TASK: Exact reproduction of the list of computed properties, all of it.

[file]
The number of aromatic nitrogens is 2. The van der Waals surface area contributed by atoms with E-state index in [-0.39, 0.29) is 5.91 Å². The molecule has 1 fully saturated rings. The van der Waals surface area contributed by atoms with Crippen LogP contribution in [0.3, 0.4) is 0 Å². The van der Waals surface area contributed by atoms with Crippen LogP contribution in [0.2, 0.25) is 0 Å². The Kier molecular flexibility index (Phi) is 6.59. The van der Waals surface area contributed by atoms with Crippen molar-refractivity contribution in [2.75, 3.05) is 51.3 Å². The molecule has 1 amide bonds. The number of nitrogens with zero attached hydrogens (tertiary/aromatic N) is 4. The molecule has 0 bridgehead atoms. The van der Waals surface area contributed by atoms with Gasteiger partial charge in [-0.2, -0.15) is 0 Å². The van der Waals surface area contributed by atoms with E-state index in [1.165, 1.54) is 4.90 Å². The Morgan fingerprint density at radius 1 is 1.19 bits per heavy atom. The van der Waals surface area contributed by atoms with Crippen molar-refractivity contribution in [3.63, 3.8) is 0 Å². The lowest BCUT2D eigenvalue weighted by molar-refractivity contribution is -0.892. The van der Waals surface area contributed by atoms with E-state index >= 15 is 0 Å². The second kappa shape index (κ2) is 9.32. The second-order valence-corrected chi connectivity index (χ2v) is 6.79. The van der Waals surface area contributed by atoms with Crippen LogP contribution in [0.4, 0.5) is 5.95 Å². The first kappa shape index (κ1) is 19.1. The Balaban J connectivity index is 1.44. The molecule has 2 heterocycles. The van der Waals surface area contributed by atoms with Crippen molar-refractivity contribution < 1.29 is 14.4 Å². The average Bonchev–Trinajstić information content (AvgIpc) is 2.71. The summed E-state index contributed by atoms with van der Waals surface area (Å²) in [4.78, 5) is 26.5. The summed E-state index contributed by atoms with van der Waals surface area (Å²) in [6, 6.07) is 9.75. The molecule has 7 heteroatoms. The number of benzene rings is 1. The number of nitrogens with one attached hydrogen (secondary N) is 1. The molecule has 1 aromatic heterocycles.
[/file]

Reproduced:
The number of aromatic nitrogens is 2. The van der Waals surface area contributed by atoms with E-state index in [-0.39, 0.29) is 5.91 Å². The molecule has 1 fully saturated rings. The van der Waals surface area contributed by atoms with Crippen LogP contribution in [0.3, 0.4) is 0 Å². The van der Waals surface area contributed by atoms with Crippen LogP contribution in [0.2, 0.25) is 0 Å². The Kier molecular flexibility index (Phi) is 6.59. The van der Waals surface area contributed by atoms with Crippen molar-refractivity contribution in [2.75, 3.05) is 51.3 Å². The molecule has 1 amide bonds. The number of nitrogens with zero attached hydrogens (tertiary/aromatic N) is 4. The molecule has 0 bridgehead atoms. The van der Waals surface area contributed by atoms with Gasteiger partial charge in [-0.2, -0.15) is 0 Å². The van der Waals surface area contributed by atoms with E-state index in [1.165, 1.54) is 4.90 Å². The Morgan fingerprint density at radius 1 is 1.19 bits per heavy atom. The van der Waals surface area contributed by atoms with Crippen molar-refractivity contribution in [3.63, 3.8) is 0 Å². The lowest BCUT2D eigenvalue weighted by molar-refractivity contribution is -0.892. The van der Waals surface area contributed by atoms with E-state index >= 15 is 0 Å². The second kappa shape index (κ2) is 9.32. The second-order valence-corrected chi connectivity index (χ2v) is 6.79. The van der Waals surface area contributed by atoms with Crippen LogP contribution in [0.4, 0.5) is 5.95 Å². The first kappa shape index (κ1) is 19.1. The Balaban J connectivity index is 1.44. The molecule has 2 heterocycles. The van der Waals surface area contributed by atoms with Crippen molar-refractivity contribution < 1.29 is 14.4 Å². The average Bonchev–Trinajstić information content (AvgIpc) is 2.71. The summed E-state index contributed by atoms with van der Waals surface area (Å²) in [4.78, 5) is 26.5. The summed E-state index contributed by atoms with van der Waals surface area (Å²) in [6, 6.07) is 9.75. The molecule has 7 heteroatoms. The number of benzene rings is 1. The number of nitrogens with one attached hydrogen (secondary N) is 1. The molecule has 1 aromatic heterocycles.